Best Portal 2 Coop Maps ^HOT^
A couple of days ago we reported on the Portal 2 Summer Mapping Initiative, a competition held in honour of the frankly frightening creativity of the Valve fan base. If you enjoyed Portal 2, and who didn't, you might want to give them a go. The official winners and runners up created a big chunk of content, dumping easily a typical single-player game's campaign worth of playtime into your lap, for no pennies. I've been playing the top-rated co-op maps, because the stark terror of being trapped in a testing facility that mostly wants to kill you is best experienced with company. Let me tell you about it!
Best Portal 2 Coop Maps
The maps we played are MrTwoVideoCards' Redirecting Redirection, Skotty's Fast Bridge and Kosire's Fling Bridge, and it's a breeze to install them and have a go yourself. Both players need to download the .bsp map files, drop them in your Steam/steamapps/common/Portal 2/portal2/maps folder and join a regular Co-operative game. Once you're in the hub, the host needs to bring up the console and enter "changelevel nameoflevel" without the quotation marks, and the server will automatically load the user-made maps for the both of you.
Unfortunately - and this was a problem that many of the competition maps had, including the single player ones - that sense of scale frequently gets in the way of puzzle solving, especially if the challenge relies too heavily on the Thermal Discouragement Beam. Redirecting that sizzling red laser has always been the most tiresome aspect of Portal 2, and it's not especially invigorating to see map makers come up with even more convoluted and painstaking ways to employ them. Valve never really exacerbated the problem by simply having most maps that utilised them putting them all close together. If you don't do that, problems arise, as these user-made maps all-too-often show. The simple act of dropping a Prism Cube can bounce the laser off it's target by a few micrometers. Add in the unpredictable effects of dimensions and angles that Portals have on the beam (again a problem Valve usually fixed by forcing the specific laser puzzle portals to only work in a single placement, which seems like their own admittance that the mechanic is too unwieldy) and it's a recipe for simple irritation.
As Team Fortress 2 and Left 4 Dead 2 have shown, Valve have made a big show and tell in the past of including the best user-made content in official updates. I wouldn't be surprised if Valve later releases these competition maps reworked as fully-fledged campaigns, both for single and multiplayer. Goodness knows there's a fan base ready and willing for more time with the Portal Gun. It would be entirely in keeping with Gabe Newell's previously stated desire to develop the so-called Single Player Plus.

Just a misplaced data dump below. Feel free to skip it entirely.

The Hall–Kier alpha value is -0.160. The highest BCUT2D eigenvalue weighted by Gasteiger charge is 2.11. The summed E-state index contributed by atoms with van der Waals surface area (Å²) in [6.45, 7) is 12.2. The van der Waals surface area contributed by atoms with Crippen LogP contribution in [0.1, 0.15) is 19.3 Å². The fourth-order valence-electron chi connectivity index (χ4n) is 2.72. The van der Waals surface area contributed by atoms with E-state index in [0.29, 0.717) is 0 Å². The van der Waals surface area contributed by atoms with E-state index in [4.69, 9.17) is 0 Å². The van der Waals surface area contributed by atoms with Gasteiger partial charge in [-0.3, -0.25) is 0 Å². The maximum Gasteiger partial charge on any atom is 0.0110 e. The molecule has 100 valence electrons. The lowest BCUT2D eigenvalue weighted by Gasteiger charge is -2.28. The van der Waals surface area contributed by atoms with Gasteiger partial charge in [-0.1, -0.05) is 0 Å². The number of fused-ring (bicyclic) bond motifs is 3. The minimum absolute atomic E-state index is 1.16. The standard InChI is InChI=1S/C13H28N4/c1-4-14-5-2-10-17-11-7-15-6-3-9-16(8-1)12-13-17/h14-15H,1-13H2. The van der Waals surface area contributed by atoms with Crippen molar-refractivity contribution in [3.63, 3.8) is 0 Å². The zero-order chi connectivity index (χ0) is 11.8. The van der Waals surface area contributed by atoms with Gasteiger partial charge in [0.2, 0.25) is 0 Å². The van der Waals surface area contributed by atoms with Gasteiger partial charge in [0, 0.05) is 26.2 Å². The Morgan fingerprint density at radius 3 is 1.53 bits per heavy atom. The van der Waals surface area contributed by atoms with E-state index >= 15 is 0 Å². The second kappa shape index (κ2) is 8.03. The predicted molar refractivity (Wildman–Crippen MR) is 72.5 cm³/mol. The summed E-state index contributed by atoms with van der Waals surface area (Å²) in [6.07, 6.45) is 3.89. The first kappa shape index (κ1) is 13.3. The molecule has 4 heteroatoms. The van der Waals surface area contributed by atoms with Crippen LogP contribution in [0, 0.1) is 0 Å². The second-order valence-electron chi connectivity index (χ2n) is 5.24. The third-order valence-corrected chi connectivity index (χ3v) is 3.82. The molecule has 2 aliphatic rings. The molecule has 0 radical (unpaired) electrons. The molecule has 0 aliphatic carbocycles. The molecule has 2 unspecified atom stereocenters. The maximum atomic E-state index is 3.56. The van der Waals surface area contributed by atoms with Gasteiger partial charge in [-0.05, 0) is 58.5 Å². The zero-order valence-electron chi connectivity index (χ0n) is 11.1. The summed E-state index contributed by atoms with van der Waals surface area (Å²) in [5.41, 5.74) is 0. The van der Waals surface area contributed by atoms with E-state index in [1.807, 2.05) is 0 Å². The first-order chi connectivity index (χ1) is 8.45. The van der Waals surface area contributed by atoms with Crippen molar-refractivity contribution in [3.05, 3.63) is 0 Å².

This is a guide on how you can test co-op maps alone. This also works for any existing coop maps. It does not require you to do anything special with the map file itself. Thanks to the early posters in this thread and various people on the Source forums for the information, I just assembled it all in one place.
Since that prolly wont do shit, try decompiling the map, i noticed most maps have these dedicated boxes with entitys for mp, im sure you could fiddle with those. to achieve support for both sp and mp (and i guess you will need them for proper functioning coop anyway)
This theme serves really only for plot advancement, so the scope for puzzles is somewhat limited here. Sure, there's the old 'portal over to that wall behind me' to traverse long distances and stretch out dialogue, but making actual puzzles out of this theme without making it feel contrived is kind of difficult. You'll see it done more successfully in co-op maps usually, due to the fact that the plot isn't quite as important and Valve tried to make the theme a puzzle rather than to leave an impact on the player. The exception to this is if you're making a full-blown mod, maybe even with a story; as aforementioned, these can make nice interludes, and the sheer multitude of destruction sequences available for the catwalks are brilliant for action scenes. Due to the nature of this theme, the huge vistas along with numerous dynamic elements it is recommended for users with advanced knowledge of hammer.
Portal 2: Peer Review was developed for Portal 2 and was released on October 4, 2011. The DLC was launched across all platforms (Steam, Xbox Live, PSN) free of charge. It continues the story of ATLAS and P-Body as they assist GLaDOS in finding a mysterious intruder in the facility, and adds a challenge mode for both singleplayer and co-op maps, allowing a player to race certain maps, trying to place the least amount of portals in the shortest amount of time, as well as compare their scores with other users.